We live on the Left coast, San Fernando Valley, and my rate from Edison at the top tier is 34 cents/kwh. 80% of my electrons are paid for at that rate. We are installing solar panels, but because we are doing that, we are prevented (by Edison) from adding a second meter for the, cheaper time of use, rate. We are taking del of our S car today, but I was told by Tesla that the timed charging was not currently available, anybody, yes or no ?
The latest version of the software allows for timed charging
Timed charging is available with version 4.3.
Got the second meter TOU rate when buying the Volt two years ago. I stay in tier 2 for the home and charge between 9 PM and noon for the Model S at the low TOU rate.
Check all the rate plans your utility offers. With solar, would the single meter TOU plan work for you? If you can cut weekday, daytime use to a minimum, it might be the answer.
I thought one could enjoy Solar and a second TOU meter for the car only. I will be checking with SCE and my electrician soon.
After reading the following thread, I think I now understand.
Here is the key paragraph:
"Added thought: Be aware that to get the benefits described above, i.e. to net your EV usage against your excess generation, you must meter your EV charging on the same meter as the rest of your house (e.g. where you solar generation is metered). If you opt for a separate meter for you EV, you can not net your generation against your EV usage."
So it appears a second TOU meter for the Model S could be installed, but it would be billed separately and not tied to the solar system credits for the home. If the electric vehicle puts you into a 5th tier with the solar system, IMHO, add more solar or consider adding the second TOU meter for the car.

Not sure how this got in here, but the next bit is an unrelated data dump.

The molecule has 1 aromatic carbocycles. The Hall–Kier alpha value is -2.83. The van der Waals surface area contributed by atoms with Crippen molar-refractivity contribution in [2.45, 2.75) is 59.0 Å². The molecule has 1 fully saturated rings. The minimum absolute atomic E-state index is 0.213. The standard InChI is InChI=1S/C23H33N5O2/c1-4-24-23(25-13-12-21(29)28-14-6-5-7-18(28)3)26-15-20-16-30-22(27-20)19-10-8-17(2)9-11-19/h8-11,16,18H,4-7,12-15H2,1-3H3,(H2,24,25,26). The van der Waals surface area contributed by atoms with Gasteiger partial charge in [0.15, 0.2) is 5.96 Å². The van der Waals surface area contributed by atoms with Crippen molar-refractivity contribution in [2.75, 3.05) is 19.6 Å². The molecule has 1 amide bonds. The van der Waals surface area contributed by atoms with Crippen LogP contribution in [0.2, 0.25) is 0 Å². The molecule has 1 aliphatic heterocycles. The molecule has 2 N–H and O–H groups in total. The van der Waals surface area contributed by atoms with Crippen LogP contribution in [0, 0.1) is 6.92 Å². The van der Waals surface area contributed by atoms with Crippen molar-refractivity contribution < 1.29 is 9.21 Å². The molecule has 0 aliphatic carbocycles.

I chose to purchase my solar system almost a year ago (SF Bay Area, PG&E), I used micro inverters so I could add on to the system anytime. About a month prior to my delivery in Feb, I added 1.25 kW (5 panels) to create even more cushion (Total system size of 6.64 kW).
The solar company I used did a fantastic job, no external piping, clean attic and electrical work. And for those concerned about upfront cost or pay back periods, they offered a transferrable 20 Year PPA (power purchase agreement) with a reduced cost per kWh as well as a fixed 2.99% unsecured financing option (12 year term). Both payment options were 40% less than what I was paying my utility company.
I chose ownership because the payback period was 4.5 years using the E6 Time of Use rate (sell power back to the utility in the middle of the day at peak rates, buy the energy back in the morning and evening at off peak rates). This eliminated my electric bill from the utility company (only $12 for a meter fee remained).
For anyone with PG&E I would caution against using the EV rate if you plan on having solar, primarily because the peak period is extended to 9pm, Solar won't protect you that late in the evening. The E6 rate or E7 for those that are grandfathered in have more ideal peak times.